Ring with cameo of an African man

WB.200     1600–1700, altered 1800–1898 • finger-ring cameo

The onyx was cut around 1600 to 1700 with the head of a black African man in the dark layer of the stone. Jewels with busts of black Africans were popular from around 1600. The setting, with turbanned black Africans, is probably later.

Curator's Description

Finger-ring; gold; oval bezel set with an onyx cameo of the bust of an African with a collar of diamonds; the back has scrolls reserved upon a ground of black enamel, and in the centre a quatrefoil on a blue ground within a white circle; the shoulders represent Africans with turbans; before them are escutcheons enamelled red and blue, on each of which is a ram's head in relief and a quatrefoil; the back of the hoop is enamelled black and white; in the interior under one shoulder is a sun, under the other a moon reserved upon a blue ground, the remaining space covered by scrolls reserved on a black ground with white border.

This object was collected and bequeathed to the British Museum by Ferdinand Anselm Rothschild.

Detailed Curatorial Notes

Text from Tait 1986:-

Origin: Cameo carved in the 16th century, perhaps in northern Italy; finger-ring of later date, perhaps Italian, early 18th century.

Provenance: None is recorded.

Commentary: The traditional attribution 'German, late sixteenth century', first published in Read 1902, was repeated in Dalton 1912, where the ring appeared in reverse in the accompanying illustration. The country of origin was omitted from the catalogue entry in Dalton 1915 although the date was repeated. Indeed, Dalton grouped it with several similar cameos of African heads, which entered the British Museum's collections in 1753; unfortunately, the error about the head facing left was repeated in the text, although in that publication no illustration was included. It would seem, therefore, that a German origin for the finger-ring was favoured, but the origin of the cameo was not determined. In 1981 the most recent publication of this finger-ring states that it has a German seventeenth-century origin (see Gere in Ward et al. 1981).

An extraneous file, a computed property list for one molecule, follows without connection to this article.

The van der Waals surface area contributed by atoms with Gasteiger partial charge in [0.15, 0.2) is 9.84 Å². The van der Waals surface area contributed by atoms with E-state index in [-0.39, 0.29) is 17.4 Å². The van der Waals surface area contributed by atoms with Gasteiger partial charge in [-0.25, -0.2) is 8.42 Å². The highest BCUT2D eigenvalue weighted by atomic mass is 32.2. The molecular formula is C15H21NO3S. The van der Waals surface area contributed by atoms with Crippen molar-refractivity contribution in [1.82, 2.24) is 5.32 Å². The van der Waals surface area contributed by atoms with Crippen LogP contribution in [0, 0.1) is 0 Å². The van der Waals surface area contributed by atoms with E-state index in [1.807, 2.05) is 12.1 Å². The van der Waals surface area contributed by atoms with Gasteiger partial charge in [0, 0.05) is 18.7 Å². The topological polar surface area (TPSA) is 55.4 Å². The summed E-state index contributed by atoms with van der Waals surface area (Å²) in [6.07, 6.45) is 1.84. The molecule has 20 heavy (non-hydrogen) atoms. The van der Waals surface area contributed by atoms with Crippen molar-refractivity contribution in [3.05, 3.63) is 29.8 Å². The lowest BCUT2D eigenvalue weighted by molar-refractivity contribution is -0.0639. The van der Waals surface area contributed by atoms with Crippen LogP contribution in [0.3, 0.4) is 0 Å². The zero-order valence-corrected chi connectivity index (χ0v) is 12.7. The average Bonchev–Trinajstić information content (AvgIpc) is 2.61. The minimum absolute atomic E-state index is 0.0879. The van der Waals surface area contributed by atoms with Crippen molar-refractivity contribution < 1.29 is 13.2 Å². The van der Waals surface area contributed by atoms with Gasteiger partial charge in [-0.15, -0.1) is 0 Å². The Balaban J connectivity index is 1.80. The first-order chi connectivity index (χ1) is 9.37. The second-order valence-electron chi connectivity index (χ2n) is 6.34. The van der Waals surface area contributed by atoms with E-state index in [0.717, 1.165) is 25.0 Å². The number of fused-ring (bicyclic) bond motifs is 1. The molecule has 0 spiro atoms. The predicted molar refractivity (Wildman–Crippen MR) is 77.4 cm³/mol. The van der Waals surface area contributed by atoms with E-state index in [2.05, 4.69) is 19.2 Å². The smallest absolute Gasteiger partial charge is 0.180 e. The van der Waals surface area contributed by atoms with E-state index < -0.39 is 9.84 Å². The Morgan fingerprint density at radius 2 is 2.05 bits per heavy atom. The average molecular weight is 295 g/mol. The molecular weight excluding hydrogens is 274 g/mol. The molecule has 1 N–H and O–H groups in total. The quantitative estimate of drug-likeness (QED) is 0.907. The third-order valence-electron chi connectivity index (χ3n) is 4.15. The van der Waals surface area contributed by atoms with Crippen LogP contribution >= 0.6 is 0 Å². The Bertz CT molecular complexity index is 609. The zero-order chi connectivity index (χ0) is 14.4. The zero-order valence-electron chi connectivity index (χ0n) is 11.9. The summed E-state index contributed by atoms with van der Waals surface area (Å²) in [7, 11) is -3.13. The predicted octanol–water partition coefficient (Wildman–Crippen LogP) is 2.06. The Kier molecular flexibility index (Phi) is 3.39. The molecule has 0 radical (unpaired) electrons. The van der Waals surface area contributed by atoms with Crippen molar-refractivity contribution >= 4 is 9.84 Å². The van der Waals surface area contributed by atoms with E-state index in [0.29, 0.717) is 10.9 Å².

An almost identical cameo but with the head facing left was included in the exhibition catalogue, ‘Further Wellington Gems and Historic Rings’ (held at S.J. Phillips, of New Bond Street, 14 June-2 July 1978) by Diana Scarisbrick (p. 17, no. 177). Although a date 'about 1600' seems to be generally accepted for this type of carving, there is little evidence to indicate where they were made.

The finger-ring setting is of no assistance in dating the cameo because it would seem to date from after the breaking of the cameo.